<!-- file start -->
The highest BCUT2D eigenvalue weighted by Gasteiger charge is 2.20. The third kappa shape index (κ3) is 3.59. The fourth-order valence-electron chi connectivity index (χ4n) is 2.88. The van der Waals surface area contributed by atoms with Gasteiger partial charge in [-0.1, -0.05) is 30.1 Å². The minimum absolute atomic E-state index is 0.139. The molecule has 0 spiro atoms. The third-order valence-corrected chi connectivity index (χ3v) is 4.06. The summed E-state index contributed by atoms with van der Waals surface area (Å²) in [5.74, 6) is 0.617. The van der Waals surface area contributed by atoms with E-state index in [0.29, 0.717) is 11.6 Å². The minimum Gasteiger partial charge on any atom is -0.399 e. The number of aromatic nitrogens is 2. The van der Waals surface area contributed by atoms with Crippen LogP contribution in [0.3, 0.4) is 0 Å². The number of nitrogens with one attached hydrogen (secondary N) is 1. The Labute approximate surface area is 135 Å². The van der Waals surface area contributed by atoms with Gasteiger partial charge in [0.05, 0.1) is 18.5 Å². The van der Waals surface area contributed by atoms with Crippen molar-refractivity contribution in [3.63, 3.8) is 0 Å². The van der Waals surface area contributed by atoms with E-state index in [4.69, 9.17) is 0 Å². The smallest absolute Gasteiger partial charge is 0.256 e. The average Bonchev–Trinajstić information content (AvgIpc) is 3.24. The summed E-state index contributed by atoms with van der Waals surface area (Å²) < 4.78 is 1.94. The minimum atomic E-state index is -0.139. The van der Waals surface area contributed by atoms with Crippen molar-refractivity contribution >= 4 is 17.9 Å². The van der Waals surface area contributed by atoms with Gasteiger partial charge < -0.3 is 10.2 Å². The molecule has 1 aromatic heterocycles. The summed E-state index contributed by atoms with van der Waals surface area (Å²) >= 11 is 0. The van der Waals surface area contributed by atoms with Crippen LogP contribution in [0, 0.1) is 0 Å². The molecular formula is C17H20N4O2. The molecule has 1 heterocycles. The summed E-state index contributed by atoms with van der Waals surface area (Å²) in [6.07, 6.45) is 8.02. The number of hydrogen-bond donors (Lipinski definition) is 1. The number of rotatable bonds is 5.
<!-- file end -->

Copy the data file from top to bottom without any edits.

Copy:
The highest BCUT2D eigenvalue weighted by Gasteiger charge is 2.20. The third kappa shape index (κ3) is 3.59. The fourth-order valence-electron chi connectivity index (χ4n) is 2.88. The van der Waals surface area contributed by atoms with Gasteiger partial charge in [-0.1, -0.05) is 30.1 Å². The minimum absolute atomic E-state index is 0.139. The molecule has 0 spiro atoms. The third-order valence-corrected chi connectivity index (χ3v) is 4.06. The summed E-state index contributed by atoms with van der Waals surface area (Å²) in [5.74, 6) is 0.617. The van der Waals surface area contributed by atoms with E-state index in [0.29, 0.717) is 11.6 Å². The minimum Gasteiger partial charge on any atom is -0.399 e. The number of aromatic nitrogens is 2. The van der Waals surface area contributed by atoms with Crippen LogP contribution in [0.3, 0.4) is 0 Å². The number of nitrogens with one attached hydrogen (secondary N) is 1. The Labute approximate surface area is 135 Å². The van der Waals surface area contributed by atoms with Gasteiger partial charge in [0.05, 0.1) is 18.5 Å². The van der Waals surface area contributed by atoms with Crippen molar-refractivity contribution in [3.63, 3.8) is 0 Å². The van der Waals surface area contributed by atoms with E-state index in [4.69, 9.17) is 0 Å². The smallest absolute Gasteiger partial charge is 0.256 e. The average Bonchev–Trinajstić information content (AvgIpc) is 3.24. The summed E-state index contributed by atoms with van der Waals surface area (Å²) < 4.78 is 1.94. The minimum atomic E-state index is -0.139. The van der Waals surface area contributed by atoms with Crippen molar-refractivity contribution >= 4 is 17.9 Å². The van der Waals surface area contributed by atoms with Gasteiger partial charge < -0.3 is 10.2 Å². The molecule has 1 aromatic heterocycles. The summed E-state index contributed by atoms with van der Waals surface area (Å²) >= 11 is 0. The van der Waals surface area contributed by atoms with Crippen LogP contribution in [0, 0.1) is 0 Å². The molecular formula is C17H20N4O2. The molecule has 1 heterocycles. The summed E-state index contributed by atoms with van der Waals surface area (Å²) in [6.07, 6.45) is 8.02. The number of hydrogen-bond donors (Lipinski definition) is 1. The number of rotatable bonds is 5.